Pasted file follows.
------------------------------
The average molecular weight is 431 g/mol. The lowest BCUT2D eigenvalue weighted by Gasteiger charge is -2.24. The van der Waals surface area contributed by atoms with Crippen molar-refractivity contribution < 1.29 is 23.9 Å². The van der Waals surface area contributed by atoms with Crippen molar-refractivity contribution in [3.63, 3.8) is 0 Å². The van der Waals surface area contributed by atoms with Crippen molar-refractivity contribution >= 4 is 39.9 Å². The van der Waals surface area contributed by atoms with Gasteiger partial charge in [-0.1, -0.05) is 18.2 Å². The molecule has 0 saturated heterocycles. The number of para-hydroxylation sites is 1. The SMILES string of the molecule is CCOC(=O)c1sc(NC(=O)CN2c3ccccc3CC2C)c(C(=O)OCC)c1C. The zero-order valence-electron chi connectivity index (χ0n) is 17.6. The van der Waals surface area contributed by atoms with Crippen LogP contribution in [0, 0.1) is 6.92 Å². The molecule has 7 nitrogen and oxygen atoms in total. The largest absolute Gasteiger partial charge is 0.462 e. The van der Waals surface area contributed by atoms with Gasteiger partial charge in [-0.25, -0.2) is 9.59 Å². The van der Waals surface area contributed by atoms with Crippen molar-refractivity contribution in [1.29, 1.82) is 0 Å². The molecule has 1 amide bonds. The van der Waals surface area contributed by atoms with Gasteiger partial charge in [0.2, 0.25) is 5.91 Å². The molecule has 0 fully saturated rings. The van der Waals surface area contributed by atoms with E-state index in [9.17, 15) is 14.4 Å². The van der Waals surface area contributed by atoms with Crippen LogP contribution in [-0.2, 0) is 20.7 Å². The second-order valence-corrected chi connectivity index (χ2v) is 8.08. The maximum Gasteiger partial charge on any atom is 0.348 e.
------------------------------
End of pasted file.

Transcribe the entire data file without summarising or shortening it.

The average molecular weight is 431 g/mol. The lowest BCUT2D eigenvalue weighted by Gasteiger charge is -2.24. The van der Waals surface area contributed by atoms with Crippen molar-refractivity contribution < 1.29 is 23.9 Å². The van der Waals surface area contributed by atoms with Crippen molar-refractivity contribution in [3.63, 3.8) is 0 Å². The van der Waals surface area contributed by atoms with Crippen molar-refractivity contribution >= 4 is 39.9 Å². The van der Waals surface area contributed by atoms with Gasteiger partial charge in [-0.1, -0.05) is 18.2 Å². The molecule has 0 saturated heterocycles. The number of para-hydroxylation sites is 1. The SMILES string of the molecule is CCOC(=O)c1sc(NC(=O)CN2c3ccccc3CC2C)c(C(=O)OCC)c1C. The zero-order valence-electron chi connectivity index (χ0n) is 17.6. The van der Waals surface area contributed by atoms with Crippen LogP contribution in [0, 0.1) is 6.92 Å². The molecule has 7 nitrogen and oxygen atoms in total. The largest absolute Gasteiger partial charge is 0.462 e. The van der Waals surface area contributed by atoms with Gasteiger partial charge in [-0.25, -0.2) is 9.59 Å². The van der Waals surface area contributed by atoms with Crippen molar-refractivity contribution in [1.29, 1.82) is 0 Å². The molecule has 1 amide bonds. The van der Waals surface area contributed by atoms with Gasteiger partial charge in [0.2, 0.25) is 5.91 Å². The molecule has 0 fully saturated rings. The van der Waals surface area contributed by atoms with E-state index in [9.17, 15) is 14.4 Å². The van der Waals surface area contributed by atoms with Crippen LogP contribution in [-0.2, 0) is 20.7 Å². The second-order valence-corrected chi connectivity index (χ2v) is 8.08. The maximum Gasteiger partial charge on any atom is 0.348 e.